On page 371, ANR, is a lengthy entry, in which Peter Talman makes a demand for payment for sums due him, which by bond Samuel Maverick owed him. In the event of non-payment he was to arrest Samuel Maverick. This occurred 5(12) 1650. It is believed that Maverick and his wife, Amias, completed the sale of Noddles Island, and subsequently was said to have moved to Maine. Also, within a short time, the fishing installation on the Isle of Shoals was liquidated. Antipas Maverick had lived there, and he and John Thompson, as well as others, were involved in the liquidation. (Source: Gen Dict of Maine and NH)

The Court in 1651 granted execution of the judgement on Thompson’s Island, to Jackson and Brown, in the amount of 218pounds, 7 shillings, and ten pence. "The iland called Thompsons iland to Satisfy as far as it will go." The Island, for all intents and purposes was gone, although it was several years before final title was affirmed to the purchasers. John had the title affirmed in 1650 by the court after presenting the "Four Depositions" (NEHGR Vol 9), but Dorchester still objected.

Aug 27, 1651, Genealogical Dictionary of Maine and NH, Libby, p. 608. Entry re Stephen Sergeant. On Nov 29, 1649, John Monke, Antipas Maverick and Richard Cummings appr. Est. at Isle of Shoals lately in hands of S S,,dec. ‘and was for the account of John Manined, Capt Chanoernowne and himself, stages, boats, etc, with some items belonging to Sampson Lane, Mr Thompson, and Mr. Dunbar. John Thompson attested inv, at Boston 27 Aug 1650. This in effect liquidated any remaining interest that John Thompson possessed in the Isle of Shoals.

Oct 14, 1651 (Me. P. & Ct Rec 1:170) A last reference to Thompson’s Point at Piscataqua is noted. It is probable that he no longer had any interest in this area, as well. John may have had some residual interest in a ship, but we find no reference to it. The Maverick’s were also in deep financial trouble, and sold their island and moved away. Mavericks’s daughter (John’s half-sister) later accused her brother of swindling his parents out of Noddles Island, so they may have realized little or nothing from this sale.

John had not done well as a ship captain-- the earlier letter indicated that the owners had nothing but losses, and stories were circulating about him. His last effort with the "Gift of God" in no way resembled the plan for the voyage, and was delayed in port for some time before starting, for no known reason. He probably was released after returning from this failure. He had no resources to repay the large loan on the island, but he did wish to stay in America, as demonstrated by his efforts to buy a home. In 1651, we see him as only a witness in a few documents, and no reference as captain of any vessel. He had lost money for his owners, had liquidated his assets to cover losses, and was forced into a decision. He still had one small asset—the land at Weymouth. His only recourse was to become a husbandman at Weymouth, and this is exactly what he must have done. The exact time of his move to Weymouth is not obvious, but one would conclude that it followed fairly soon after Thompson’s island was foreclosed, after July 1651. He had owned this place in Weymouth for about eight years, and maintained a measure of stature in this community. He joined the Church (becoming a freeman in 1653) and started participating in the life of the village. He received plots of land in several distributions, and became a town officer. In 1662, he was considering moving to Mendon, and he moved there with his family before the end of 1663. John had been a husbandman for about ten years in Weymouth.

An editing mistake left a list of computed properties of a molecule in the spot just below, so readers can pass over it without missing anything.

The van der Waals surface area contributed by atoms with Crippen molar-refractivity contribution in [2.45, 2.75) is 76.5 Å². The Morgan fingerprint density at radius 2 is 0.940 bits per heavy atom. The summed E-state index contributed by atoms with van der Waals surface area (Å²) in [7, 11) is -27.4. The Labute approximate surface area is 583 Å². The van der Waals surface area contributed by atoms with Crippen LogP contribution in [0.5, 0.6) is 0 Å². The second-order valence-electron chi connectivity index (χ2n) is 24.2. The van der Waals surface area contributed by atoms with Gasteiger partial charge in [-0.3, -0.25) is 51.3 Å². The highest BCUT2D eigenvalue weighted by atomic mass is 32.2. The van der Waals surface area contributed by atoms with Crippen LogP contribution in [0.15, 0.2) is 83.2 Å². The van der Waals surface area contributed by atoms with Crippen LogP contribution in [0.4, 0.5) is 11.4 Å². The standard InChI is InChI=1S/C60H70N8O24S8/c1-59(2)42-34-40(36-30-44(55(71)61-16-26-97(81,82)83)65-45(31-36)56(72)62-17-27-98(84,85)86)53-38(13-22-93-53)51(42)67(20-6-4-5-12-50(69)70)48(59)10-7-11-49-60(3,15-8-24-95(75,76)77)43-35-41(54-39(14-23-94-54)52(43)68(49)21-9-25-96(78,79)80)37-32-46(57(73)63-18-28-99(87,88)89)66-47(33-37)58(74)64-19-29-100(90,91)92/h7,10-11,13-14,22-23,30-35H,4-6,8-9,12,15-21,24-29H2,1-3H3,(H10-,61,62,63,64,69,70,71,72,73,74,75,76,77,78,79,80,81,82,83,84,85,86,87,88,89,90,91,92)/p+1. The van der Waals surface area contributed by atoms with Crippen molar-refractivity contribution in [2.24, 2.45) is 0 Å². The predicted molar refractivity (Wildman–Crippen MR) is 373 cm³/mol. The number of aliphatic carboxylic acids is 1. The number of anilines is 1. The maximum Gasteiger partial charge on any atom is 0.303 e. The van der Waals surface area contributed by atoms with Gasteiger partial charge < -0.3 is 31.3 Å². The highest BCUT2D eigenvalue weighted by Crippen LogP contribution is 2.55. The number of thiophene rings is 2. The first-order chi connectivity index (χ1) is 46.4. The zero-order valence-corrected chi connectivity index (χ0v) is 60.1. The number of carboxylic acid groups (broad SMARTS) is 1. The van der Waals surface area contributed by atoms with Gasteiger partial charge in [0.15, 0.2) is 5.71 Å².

JT Note: This story is not the one that I earlier believed had happened, but I am drawn to these conclusions by the many records that have been found. There are a number of others that have not been included, as being tedious, and not adding to the story. It has not been possible to access all sources, but the conclusions seem quite firm. There is abundant evidence that John mismanaged his affairs, particularly after he became a ship’s captain. The letters quoted, first voicing severe criticism, then followed by most specific instructions, which appear have been totally disregarded, probably made his future as a ship captain extremely tenuous. The loss of confidence expressed before his ‘slave voyage’, coupled with the almost total lack of success, probably meant his dismissal. The Mavericks could not be a help—they had problems of their own. Nathaniel, who owed hundreds of pounds in 1649 (including a debt of possibly 60 pounds to John) appears to have weathered the storm in Barbados.

contributed by Thomson researcher James Thompson: 

Back to Tidbits ||| Top

Copyright 1997-2014. Thompson Family Researchers.
Updated: 27 Jan 2014 01:02 PM